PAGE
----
You don't need me to remind you that this summer saw the first decline in performance in GCSE exams for more than 24 years. The drop across the board was small - about 0.4 per cent in total - but in English literature A*-C grades it was a great deal more significant. A fall of more than 2 percentage points in one year is substantial.
The fall overall is long overdue, as grade inflation since the inception of GCSEs has been a real problem. However, the specific case of the English exam is different. It is alleged that exam boards, feeling political pressure to ensure that they did not hand out too many high grades, arbitrarily upped the grade boundaries midway through the course. A raft of inquiries into this problem will no doubt soon be underway, from Westminster to the Welsh Assembly, many of which will look for evidence that education secretary Michael Gove applied pressure to raise grade boundaries.
One of the interesting aspects of this scandal is what it tells us about how educational change occurs in the UK. To me, the question of whether Gove instructed the exam boards to raise the grade boundaries is not important. I suspect we will find no evidence of improper conduct on behalf of the education secretary, no smoking gun. What, however, I suspect happened is that exam boards, finding a shift in government thinking on the exam system, second-guessed Gove's wishes and changed the boundaries unilaterally.
This, I would argue, tells us much about wider problems in education. At every level, too many educational leaders substitute their own judgement and experience for the latest trend in thinking, propagated by whoever is above them. Many in the profession are so reliant on the state and its array of educational bodies to tell them what to do that they are prepared to set aside their own principles and inherent sense of what actions they should be undertaking. The English exam fiasco is simply one example of this lack of individual sense of responsibility for creating good education.
A significant proportion of school leaders' time is taken up with doing exactly what the exam boards appear to have done: trying to second-guess the people above them and initiate the kinds of changes they think those people would like to see. Since Ofsted brought in its new-style inspections in January, the focus within many schools has been exactly this: what do we think we need to be showing them at the next inspection? I'm sure most teachers will be heading back to work this autumn to a number of changes to school policies and practices designed to pander to Ofsted's latest whims, many of which may be direct reversals of the previous approach.
This problem filters down to the head of department and the classroom teacher; the message is that we should mould our practice to fit the wishes of those who currently hold sway over us. This is leading far too many in the profession to become automatons, lacking conviction, principles and any sense of continuity in our practice. The way I marked my work or taught my lesson last year did not become a bad way of marking or teaching just because the policy changed. The same is true of the exam boards. They should feel some sense of moral responsibility for the integrity of their work, not just change boundaries to please government.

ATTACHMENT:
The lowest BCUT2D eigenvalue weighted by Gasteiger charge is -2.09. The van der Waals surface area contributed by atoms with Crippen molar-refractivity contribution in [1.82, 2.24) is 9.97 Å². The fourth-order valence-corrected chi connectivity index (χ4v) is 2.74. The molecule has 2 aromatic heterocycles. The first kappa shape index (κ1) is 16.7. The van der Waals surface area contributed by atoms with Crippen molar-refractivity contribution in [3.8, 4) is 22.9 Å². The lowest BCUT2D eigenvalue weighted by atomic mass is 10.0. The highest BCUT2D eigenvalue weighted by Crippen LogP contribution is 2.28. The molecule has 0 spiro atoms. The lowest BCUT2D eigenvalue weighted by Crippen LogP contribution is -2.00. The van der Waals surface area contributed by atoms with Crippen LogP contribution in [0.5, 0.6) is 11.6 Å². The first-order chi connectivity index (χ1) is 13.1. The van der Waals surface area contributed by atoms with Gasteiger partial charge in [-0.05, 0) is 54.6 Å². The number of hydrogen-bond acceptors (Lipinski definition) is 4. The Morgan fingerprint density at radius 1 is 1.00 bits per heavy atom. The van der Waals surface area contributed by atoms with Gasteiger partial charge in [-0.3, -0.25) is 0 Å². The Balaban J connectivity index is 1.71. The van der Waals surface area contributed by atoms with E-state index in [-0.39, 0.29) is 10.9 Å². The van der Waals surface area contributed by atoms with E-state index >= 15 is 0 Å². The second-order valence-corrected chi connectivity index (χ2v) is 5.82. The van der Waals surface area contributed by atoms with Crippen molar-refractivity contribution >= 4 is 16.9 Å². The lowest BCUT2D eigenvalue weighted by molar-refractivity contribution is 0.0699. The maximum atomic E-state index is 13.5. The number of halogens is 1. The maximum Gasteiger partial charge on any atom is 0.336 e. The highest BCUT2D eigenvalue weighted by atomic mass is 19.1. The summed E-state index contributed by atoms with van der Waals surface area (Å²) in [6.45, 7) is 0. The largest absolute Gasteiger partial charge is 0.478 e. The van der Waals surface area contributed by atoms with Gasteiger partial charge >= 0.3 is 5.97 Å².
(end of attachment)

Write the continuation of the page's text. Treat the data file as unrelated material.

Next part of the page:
Set an example
I have no problem whatsoever with the idea of teachers being accountable to those in authority for upholding standards, and the increase in this since 1988 has been a good thing. However, there is a difference between accountability for performance and the kind of top-down, initiative-led tinkering that is a far too regular feature of the profession. The first approach is proactive and encourages the individual to take initiative. The second is reactive, constantly changing focus and lacking ownership over actions. And because we as teachers all know that the profession is often reactive, most school initiatives are merely paid lip service, and we occupy our time by collecting dubious evidence for nondescript targets, almost never finished or even revisited, while the real issues remain untouched.
If ever children needed to see teachers set an example by being characters full of integrity and conviction, and leading instead of simply following, it is now. Many of my colleagues in the profession do this: inspirational people who solve problems and rise to challenges in their own innovative ways. But too often there are people at the higher levels of education who lack the imagination or conviction to lead, and are content to unquestioningly push the agenda of the person above them.
The case of the exam boards illustrates what happens when people fail to maintain their own standards and simply push political agendas. Those happy to inflate grades to please New Labour and those prepared to arbitrarily raise boundaries to please the coalition government are equally as guilty. No one involved in the education of children should ever be allowed to raise the defence of "I was simply following orders".
Tom Finn-Kelcey is head of politics at Queen Elizabeth's Grammar School in Faversham, Kent.
The message is that we should mould our practice to fit the wishes of those who currently hold sway over us.